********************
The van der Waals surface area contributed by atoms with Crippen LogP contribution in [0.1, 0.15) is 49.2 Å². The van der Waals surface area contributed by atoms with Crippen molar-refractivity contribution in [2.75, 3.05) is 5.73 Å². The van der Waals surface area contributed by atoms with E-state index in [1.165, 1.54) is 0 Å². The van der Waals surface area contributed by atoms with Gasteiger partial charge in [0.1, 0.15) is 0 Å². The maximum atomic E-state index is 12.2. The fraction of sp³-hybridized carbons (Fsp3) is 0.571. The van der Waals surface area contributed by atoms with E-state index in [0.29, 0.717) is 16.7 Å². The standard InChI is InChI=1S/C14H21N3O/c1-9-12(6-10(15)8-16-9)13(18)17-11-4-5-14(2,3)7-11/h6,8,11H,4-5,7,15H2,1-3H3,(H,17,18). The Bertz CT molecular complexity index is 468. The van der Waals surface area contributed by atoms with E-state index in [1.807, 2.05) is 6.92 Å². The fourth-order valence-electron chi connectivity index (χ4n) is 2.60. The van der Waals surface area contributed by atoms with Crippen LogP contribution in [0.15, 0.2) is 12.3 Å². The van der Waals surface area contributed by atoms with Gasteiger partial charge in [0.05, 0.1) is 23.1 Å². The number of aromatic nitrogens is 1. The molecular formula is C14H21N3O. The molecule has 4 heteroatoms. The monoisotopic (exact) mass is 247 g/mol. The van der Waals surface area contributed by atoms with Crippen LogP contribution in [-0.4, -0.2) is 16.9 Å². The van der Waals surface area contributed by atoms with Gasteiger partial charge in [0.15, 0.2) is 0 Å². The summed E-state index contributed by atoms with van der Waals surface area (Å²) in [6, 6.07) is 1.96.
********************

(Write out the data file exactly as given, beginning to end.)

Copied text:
The van der Waals surface area contributed by atoms with Crippen LogP contribution in [0.1, 0.15) is 49.2 Å². The van der Waals surface area contributed by atoms with Crippen molar-refractivity contribution in [2.75, 3.05) is 5.73 Å². The van der Waals surface area contributed by atoms with E-state index in [1.165, 1.54) is 0 Å². The van der Waals surface area contributed by atoms with Gasteiger partial charge in [0.1, 0.15) is 0 Å². The maximum atomic E-state index is 12.2. The fraction of sp³-hybridized carbons (Fsp3) is 0.571. The van der Waals surface area contributed by atoms with E-state index in [0.29, 0.717) is 16.7 Å². The standard InChI is InChI=1S/C14H21N3O/c1-9-12(6-10(15)8-16-9)13(18)17-11-4-5-14(2,3)7-11/h6,8,11H,4-5,7,15H2,1-3H3,(H,17,18). The Bertz CT molecular complexity index is 468. The van der Waals surface area contributed by atoms with E-state index in [1.807, 2.05) is 6.92 Å². The fourth-order valence-electron chi connectivity index (χ4n) is 2.60. The van der Waals surface area contributed by atoms with Crippen LogP contribution in [0.15, 0.2) is 12.3 Å². The van der Waals surface area contributed by atoms with Gasteiger partial charge in [0.05, 0.1) is 23.1 Å². The number of aromatic nitrogens is 1. The molecular formula is C14H21N3O. The molecule has 4 heteroatoms. The monoisotopic (exact) mass is 247 g/mol. The van der Waals surface area contributed by atoms with Crippen LogP contribution in [-0.4, -0.2) is 16.9 Å². The van der Waals surface area contributed by atoms with Gasteiger partial charge in [0.15, 0.2) is 0 Å². The summed E-state index contributed by atoms with van der Waals surface area (Å²) in [6, 6.07) is 1.96.